Five things we learnt from Burnley v Chelsea
Cesc Fabregas proved why Arsene Wenger was mad to let him slip through his fingers when he became available this summer, and the Chelsea team of Jose Mourinho's first spell in charge is back.
Fabregas will be a force in the Premier League
Later this week, Arsène Wenger will be asked why he did not exercise his option to buy back Cesc Fabregas when Barcelona decided he was surplus to their requirements.
As those who remember Robbie Fowler’s fleeting return to Anfield would affirm, second comings rarely work and Fabregas had faded in Catalonia. But on this evidence, Fabregas, starved of football and a central role at the Nou Camp, appears an ominous mixture of hunger and cold-eyed precision.
Turning down Fabregas may come to resemble Sean Connery’s decision to reject the role of Gandalf in The Lord of the Rings because “I didn’t fancy a year in New Zealand” – understandable at the time but inexplicable in retrospect.
Real football is back in Lancashire
For those who despair of identikit stadiums – the ones built for the World Cup all seemed to be variations on the Emirates – Turf Moor gladdens the heart.
There are “proper” floodlights with “proper” pies and “proper” fans. The views from the main stand, over the chimneys and churches of the Pennines, are among the most beautiful in football.
That they endured a proper towsing at the hands of a bunch of London-based foreigners who trade under the name of Chelsea will not be too hard to take. Scott Arfield, who scored Burnley’s opener and might have grabbed a second, had been released by Huddersfield last year. He, at least, will not forget his night.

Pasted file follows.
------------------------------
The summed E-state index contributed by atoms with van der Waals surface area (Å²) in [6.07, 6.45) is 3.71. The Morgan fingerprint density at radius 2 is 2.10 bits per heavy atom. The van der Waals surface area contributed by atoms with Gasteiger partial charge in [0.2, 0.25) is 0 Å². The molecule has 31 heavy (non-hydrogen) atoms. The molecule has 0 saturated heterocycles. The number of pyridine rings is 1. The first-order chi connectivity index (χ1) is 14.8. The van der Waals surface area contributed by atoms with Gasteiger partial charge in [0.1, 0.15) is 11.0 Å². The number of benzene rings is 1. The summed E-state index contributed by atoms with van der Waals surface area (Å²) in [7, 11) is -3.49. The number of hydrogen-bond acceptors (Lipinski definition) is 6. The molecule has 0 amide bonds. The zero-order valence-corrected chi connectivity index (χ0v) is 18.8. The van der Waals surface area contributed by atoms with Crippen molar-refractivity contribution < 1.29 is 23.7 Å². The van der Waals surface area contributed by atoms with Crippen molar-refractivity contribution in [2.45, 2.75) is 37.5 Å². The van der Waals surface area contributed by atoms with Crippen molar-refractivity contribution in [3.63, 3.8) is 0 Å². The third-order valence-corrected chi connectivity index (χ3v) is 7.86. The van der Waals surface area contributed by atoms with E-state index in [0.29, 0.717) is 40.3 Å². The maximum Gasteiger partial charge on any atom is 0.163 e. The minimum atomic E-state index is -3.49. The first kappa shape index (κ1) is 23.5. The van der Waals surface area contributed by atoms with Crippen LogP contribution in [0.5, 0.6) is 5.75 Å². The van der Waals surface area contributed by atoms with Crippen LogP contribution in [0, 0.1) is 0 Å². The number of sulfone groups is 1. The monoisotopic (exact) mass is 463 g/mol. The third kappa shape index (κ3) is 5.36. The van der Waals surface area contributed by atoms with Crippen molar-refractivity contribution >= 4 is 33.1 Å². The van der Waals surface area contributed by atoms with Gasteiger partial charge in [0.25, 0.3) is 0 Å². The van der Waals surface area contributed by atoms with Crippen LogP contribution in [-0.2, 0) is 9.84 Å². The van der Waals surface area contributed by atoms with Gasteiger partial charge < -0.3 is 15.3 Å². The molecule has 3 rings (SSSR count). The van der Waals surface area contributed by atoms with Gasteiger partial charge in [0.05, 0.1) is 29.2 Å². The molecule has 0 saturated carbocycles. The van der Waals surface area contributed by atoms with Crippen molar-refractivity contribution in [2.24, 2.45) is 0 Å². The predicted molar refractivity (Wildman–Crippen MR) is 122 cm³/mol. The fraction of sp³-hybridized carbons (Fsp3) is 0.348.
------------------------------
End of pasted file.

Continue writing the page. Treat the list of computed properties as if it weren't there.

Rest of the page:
Burnley cannot afford to let this defeat linger
If it is a universal law of football that newly promoted clubs are at their most dangerous in the early weeks of the season, then this will have been a sobering night at Burnley.
If you discount a final-day win over Tottenham when they were already relegated, Burnley won seven Premier League games in their last stab at top-flight football. Five of those came before 31 October. Their first two games at Turf Moor featured victories over Manchester United and Everton. That alone demonstrates the scale of the task facing Sean Dyche’s side.
The Mourinho formula is working once more
When Joe Cole began his brief, disastrous stint at Liverpool, he remarked that Jose Mourinho always regarded games against the bottom 10 as more important than those against the clubs around him.
“Beat them home and away and it is 60 points”, was his mantra. Last season the formula fell apart. Between 29 January and 4 May, Chelsea dropped 15 points to West Ham, West Bromwich, Aston Villa, Sunderland and Norwich. After 14 minutes, this seemed another stitch in the same pattern but the old Mourinho formula is back, albeit with rather more flare.
Chelsea will be contenders and they will be fun
Just as Manchester United’s victory over Real Madrid on a pre-season tour of the United States did not signal the resurgence of a club ready to seize the commanding heights of European football, this was a win over a side that cost 15 times less than Mourinho’s summer transfer budget.
Nevertheless, this was a hugely impressive beginning. And if Chelsea regain the title, they may do so with rather more flair and style than Mourinho’s teams usually display.
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